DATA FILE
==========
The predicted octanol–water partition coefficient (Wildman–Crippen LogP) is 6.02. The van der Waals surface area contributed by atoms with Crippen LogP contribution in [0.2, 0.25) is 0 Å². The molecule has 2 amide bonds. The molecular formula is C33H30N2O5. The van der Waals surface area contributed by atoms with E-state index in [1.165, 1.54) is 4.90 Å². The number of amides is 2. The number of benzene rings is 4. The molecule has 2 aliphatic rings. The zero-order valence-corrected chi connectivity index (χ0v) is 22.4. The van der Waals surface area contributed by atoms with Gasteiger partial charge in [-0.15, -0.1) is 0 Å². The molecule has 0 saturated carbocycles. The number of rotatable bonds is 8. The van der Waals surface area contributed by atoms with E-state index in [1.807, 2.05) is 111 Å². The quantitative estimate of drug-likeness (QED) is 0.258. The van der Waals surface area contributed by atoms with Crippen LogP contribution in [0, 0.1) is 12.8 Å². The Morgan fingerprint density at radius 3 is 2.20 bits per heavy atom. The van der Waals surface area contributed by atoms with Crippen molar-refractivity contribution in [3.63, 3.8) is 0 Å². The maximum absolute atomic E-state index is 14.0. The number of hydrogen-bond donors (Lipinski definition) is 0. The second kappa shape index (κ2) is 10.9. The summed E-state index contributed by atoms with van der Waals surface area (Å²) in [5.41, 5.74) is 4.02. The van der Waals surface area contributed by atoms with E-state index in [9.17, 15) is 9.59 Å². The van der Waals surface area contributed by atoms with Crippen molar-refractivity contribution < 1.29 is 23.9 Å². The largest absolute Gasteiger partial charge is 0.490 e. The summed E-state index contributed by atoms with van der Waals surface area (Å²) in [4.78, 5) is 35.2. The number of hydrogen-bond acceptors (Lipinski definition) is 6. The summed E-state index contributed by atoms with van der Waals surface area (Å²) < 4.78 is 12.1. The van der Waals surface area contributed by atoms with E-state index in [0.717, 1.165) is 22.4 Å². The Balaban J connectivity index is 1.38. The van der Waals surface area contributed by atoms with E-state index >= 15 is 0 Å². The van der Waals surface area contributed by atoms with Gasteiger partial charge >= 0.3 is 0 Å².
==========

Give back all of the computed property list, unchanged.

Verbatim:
The predicted octanol–water partition coefficient (Wildman–Crippen LogP) is 6.02. The van der Waals surface area contributed by atoms with Crippen LogP contribution in [0.2, 0.25) is 0 Å². The molecule has 2 amide bonds. The molecular formula is C33H30N2O5. The van der Waals surface area contributed by atoms with E-state index in [1.165, 1.54) is 4.90 Å². The number of amides is 2. The number of benzene rings is 4. The molecule has 2 aliphatic rings. The zero-order valence-corrected chi connectivity index (χ0v) is 22.4. The van der Waals surface area contributed by atoms with Gasteiger partial charge in [-0.15, -0.1) is 0 Å². The molecule has 0 saturated carbocycles. The number of rotatable bonds is 8. The van der Waals surface area contributed by atoms with E-state index in [1.807, 2.05) is 111 Å². The quantitative estimate of drug-likeness (QED) is 0.258. The van der Waals surface area contributed by atoms with Crippen LogP contribution in [0, 0.1) is 12.8 Å². The Morgan fingerprint density at radius 3 is 2.20 bits per heavy atom. The van der Waals surface area contributed by atoms with Crippen molar-refractivity contribution in [3.63, 3.8) is 0 Å². The maximum absolute atomic E-state index is 14.0. The number of hydrogen-bond donors (Lipinski definition) is 0. The second kappa shape index (κ2) is 10.9. The summed E-state index contributed by atoms with van der Waals surface area (Å²) in [5.41, 5.74) is 4.02. The van der Waals surface area contributed by atoms with E-state index in [9.17, 15) is 9.59 Å². The van der Waals surface area contributed by atoms with Crippen molar-refractivity contribution < 1.29 is 23.9 Å². The largest absolute Gasteiger partial charge is 0.490 e. The summed E-state index contributed by atoms with van der Waals surface area (Å²) in [4.78, 5) is 35.2. The number of hydrogen-bond acceptors (Lipinski definition) is 6. The summed E-state index contributed by atoms with van der Waals surface area (Å²) < 4.78 is 12.1. The van der Waals surface area contributed by atoms with E-state index in [0.717, 1.165) is 22.4 Å². The Balaban J connectivity index is 1.38. The van der Waals surface area contributed by atoms with E-state index >= 15 is 0 Å². The van der Waals surface area contributed by atoms with Gasteiger partial charge >= 0.3 is 0 Å².